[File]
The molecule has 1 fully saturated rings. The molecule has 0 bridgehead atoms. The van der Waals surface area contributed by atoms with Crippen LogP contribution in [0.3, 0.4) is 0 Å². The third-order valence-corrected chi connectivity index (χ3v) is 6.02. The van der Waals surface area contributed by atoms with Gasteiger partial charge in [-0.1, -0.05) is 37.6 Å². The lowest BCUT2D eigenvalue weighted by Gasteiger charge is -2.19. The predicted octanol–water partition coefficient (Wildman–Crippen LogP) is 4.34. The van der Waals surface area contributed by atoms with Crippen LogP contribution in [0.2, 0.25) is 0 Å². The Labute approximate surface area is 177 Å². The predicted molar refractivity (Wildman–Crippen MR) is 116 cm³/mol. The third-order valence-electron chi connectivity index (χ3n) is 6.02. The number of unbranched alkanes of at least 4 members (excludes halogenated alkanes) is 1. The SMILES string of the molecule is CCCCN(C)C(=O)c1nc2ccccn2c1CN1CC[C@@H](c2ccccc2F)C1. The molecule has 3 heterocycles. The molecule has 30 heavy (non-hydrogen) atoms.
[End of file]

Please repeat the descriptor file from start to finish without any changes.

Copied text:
The molecule has 1 fully saturated rings. The molecule has 0 bridgehead atoms. The van der Waals surface area contributed by atoms with Crippen LogP contribution in [0.3, 0.4) is 0 Å². The third-order valence-corrected chi connectivity index (χ3v) is 6.02. The van der Waals surface area contributed by atoms with Gasteiger partial charge in [-0.1, -0.05) is 37.6 Å². The lowest BCUT2D eigenvalue weighted by Gasteiger charge is -2.19. The predicted octanol–water partition coefficient (Wildman–Crippen LogP) is 4.34. The van der Waals surface area contributed by atoms with Crippen LogP contribution in [0.2, 0.25) is 0 Å². The Labute approximate surface area is 177 Å². The predicted molar refractivity (Wildman–Crippen MR) is 116 cm³/mol. The third-order valence-electron chi connectivity index (χ3n) is 6.02. The number of unbranched alkanes of at least 4 members (excludes halogenated alkanes) is 1. The SMILES string of the molecule is CCCCN(C)C(=O)c1nc2ccccn2c1CN1CC[C@@H](c2ccccc2F)C1. The molecule has 3 heterocycles. The molecule has 30 heavy (non-hydrogen) atoms.